As IT Infrastructures have evolved over the last four decades, moving from a mainframe-centric model to two- and three-tier client server models and finally to todays diverse distributed computing model, so too have the key technical people who manage these systems.
Back in the mainframe days, the walls that separated the team of IT
specialists from the business people reinforced the concept that the IT folks behind the glass were isolated and different. Could they only talk bits and bytes but little else from a business perspective? More often than not, the answer was yes.
During the mainframe era, applications were simplermost were based on COBOL and accessed by green screen dumb terminalsand applications did not interact. IT leaders were primarily concerned with technology for technologys sake rather than whether it could provide business value. It wasnt until the client/server days of the 1990s that IT specialists started becoming more involved in the business and business became more involved with IT.
In contrast, todays IT environment is far more complex. Business and IT people now must function together and IT must be integrated with business processes. While this is now self evident from the architecture, solution and infrastructure perspective, it is equally true of the people that make the business and the IT happen.
So, who is ultimately responsible for todays IT environments? The builders, integrators and managers of these highly complex infrastructures are now known as IT specialists. The IT profession has come a long way from those days when business and IT functions were segregated and had little impact on one another. Todays IT specialists have to bridge the gap between business functions and departments while still maintaining the technical expertise to architect, develop, and manage the IT environment.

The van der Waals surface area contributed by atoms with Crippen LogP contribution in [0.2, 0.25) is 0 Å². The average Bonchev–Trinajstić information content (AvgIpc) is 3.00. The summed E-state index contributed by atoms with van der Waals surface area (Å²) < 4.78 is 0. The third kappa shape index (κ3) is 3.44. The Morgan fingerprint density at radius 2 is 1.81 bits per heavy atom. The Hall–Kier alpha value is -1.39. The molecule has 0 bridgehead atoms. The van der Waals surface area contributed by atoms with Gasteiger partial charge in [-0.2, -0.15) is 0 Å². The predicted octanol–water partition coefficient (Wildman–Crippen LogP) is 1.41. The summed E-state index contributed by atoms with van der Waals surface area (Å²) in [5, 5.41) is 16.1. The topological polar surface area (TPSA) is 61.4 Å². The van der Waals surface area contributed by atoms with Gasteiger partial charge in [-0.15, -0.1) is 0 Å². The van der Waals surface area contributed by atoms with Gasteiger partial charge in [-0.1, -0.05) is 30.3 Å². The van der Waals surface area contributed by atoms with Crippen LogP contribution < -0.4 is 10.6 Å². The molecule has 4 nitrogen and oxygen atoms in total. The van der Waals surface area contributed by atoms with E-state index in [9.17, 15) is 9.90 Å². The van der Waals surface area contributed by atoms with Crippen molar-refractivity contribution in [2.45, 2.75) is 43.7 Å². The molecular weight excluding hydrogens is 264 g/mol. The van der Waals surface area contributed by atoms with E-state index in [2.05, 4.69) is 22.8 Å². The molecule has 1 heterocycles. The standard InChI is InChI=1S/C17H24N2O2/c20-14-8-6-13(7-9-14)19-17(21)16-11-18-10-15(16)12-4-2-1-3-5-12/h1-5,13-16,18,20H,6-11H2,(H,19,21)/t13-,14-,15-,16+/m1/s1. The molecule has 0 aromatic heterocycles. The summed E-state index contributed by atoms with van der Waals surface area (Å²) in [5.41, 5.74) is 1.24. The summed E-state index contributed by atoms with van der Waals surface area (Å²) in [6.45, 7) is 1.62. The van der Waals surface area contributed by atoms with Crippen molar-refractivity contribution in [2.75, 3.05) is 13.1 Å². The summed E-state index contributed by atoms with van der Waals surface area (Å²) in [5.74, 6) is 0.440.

Perhaps its our own misperception of what business people think of highly technical IT specialists, but the profession is still plagued by stereotypes from forty years ago. Despite ITs evolving and ever more integral role within business environments, the stereotypical perception of the IT guy remains: he is good for one thingdeep technical skills and little else. Give a programmer a generous supply of pizza and hell emerge a month later from the cubicle along with a solution to the companys integration problems!
But the stereotypes of the code-obsessed IT guy are no longer true. Businesses today require a higher level of capable IT specialists who can translate business requirements and actualize an IT system to meet the companys business needs. IT specialists not only need to possess strong technical skills in a technology area, but they must possess strong personal and business skills in order to interface with clients to provide client value.
What is An IT specialist Anyway?
The title of IT specialist has become a widely used term both within the technology industry over the past few years. With tens of thousands of IT specialists and a vast array of job responsibilities, it is important to understand what skills actually define an IT specialist; not an easy feat.
In a nutshell, an IT specialist is a service, support, sales or training professional who is able to bridge the gap between client concerns and technical challenges. IT specialists support solution construction, implementation and systems integration. They are primarily involved in the design, and implementation phases throughout the lifecycle of a project or engagement on up through management levels. In addition, they may also be involved in the architecture phase of a project or engagement and may even contribute to the vision and strategy of the project.